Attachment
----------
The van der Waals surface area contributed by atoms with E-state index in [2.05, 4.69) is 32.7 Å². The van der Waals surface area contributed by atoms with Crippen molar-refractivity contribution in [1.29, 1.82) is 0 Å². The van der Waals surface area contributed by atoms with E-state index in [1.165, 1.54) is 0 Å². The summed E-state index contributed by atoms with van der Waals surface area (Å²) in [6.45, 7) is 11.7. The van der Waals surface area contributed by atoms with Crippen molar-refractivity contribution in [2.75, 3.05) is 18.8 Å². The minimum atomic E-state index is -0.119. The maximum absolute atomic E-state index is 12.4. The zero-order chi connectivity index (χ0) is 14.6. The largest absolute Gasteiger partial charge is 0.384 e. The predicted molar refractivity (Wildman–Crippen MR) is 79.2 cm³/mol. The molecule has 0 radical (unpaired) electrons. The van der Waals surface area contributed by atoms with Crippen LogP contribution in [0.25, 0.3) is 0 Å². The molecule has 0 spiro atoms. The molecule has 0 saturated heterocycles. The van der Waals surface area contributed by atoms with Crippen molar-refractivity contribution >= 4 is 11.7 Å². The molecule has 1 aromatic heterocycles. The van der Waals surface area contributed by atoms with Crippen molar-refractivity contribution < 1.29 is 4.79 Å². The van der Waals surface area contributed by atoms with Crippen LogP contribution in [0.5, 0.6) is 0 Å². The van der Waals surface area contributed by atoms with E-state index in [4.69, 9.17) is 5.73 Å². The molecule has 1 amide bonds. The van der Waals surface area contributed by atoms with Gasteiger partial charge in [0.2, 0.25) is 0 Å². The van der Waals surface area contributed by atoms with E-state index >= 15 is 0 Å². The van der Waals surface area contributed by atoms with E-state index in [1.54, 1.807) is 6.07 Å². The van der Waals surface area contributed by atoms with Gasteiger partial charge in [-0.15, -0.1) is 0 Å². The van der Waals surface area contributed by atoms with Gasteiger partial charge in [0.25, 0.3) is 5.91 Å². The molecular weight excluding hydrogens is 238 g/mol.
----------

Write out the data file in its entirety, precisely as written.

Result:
The van der Waals surface area contributed by atoms with E-state index in [2.05, 4.69) is 32.7 Å². The van der Waals surface area contributed by atoms with Crippen molar-refractivity contribution in [1.29, 1.82) is 0 Å². The van der Waals surface area contributed by atoms with E-state index in [1.165, 1.54) is 0 Å². The summed E-state index contributed by atoms with van der Waals surface area (Å²) in [6.45, 7) is 11.7. The van der Waals surface area contributed by atoms with Crippen molar-refractivity contribution in [2.75, 3.05) is 18.8 Å². The minimum atomic E-state index is -0.119. The maximum absolute atomic E-state index is 12.4. The zero-order chi connectivity index (χ0) is 14.6. The largest absolute Gasteiger partial charge is 0.384 e. The predicted molar refractivity (Wildman–Crippen MR) is 79.2 cm³/mol. The molecule has 0 radical (unpaired) electrons. The van der Waals surface area contributed by atoms with Crippen LogP contribution in [0.25, 0.3) is 0 Å². The molecule has 0 spiro atoms. The molecule has 0 saturated heterocycles. The van der Waals surface area contributed by atoms with Crippen molar-refractivity contribution >= 4 is 11.7 Å². The molecule has 1 aromatic heterocycles. The van der Waals surface area contributed by atoms with Crippen molar-refractivity contribution < 1.29 is 4.79 Å². The van der Waals surface area contributed by atoms with Crippen LogP contribution in [0.5, 0.6) is 0 Å². The van der Waals surface area contributed by atoms with E-state index in [4.69, 9.17) is 5.73 Å². The molecule has 1 amide bonds. The van der Waals surface area contributed by atoms with Gasteiger partial charge in [0.2, 0.25) is 0 Å². The van der Waals surface area contributed by atoms with E-state index >= 15 is 0 Å². The van der Waals surface area contributed by atoms with E-state index in [1.54, 1.807) is 6.07 Å². The van der Waals surface area contributed by atoms with Gasteiger partial charge in [-0.15, -0.1) is 0 Å². The van der Waals surface area contributed by atoms with Gasteiger partial charge in [0.25, 0.3) is 5.91 Å². The molecular weight excluding hydrogens is 238 g/mol.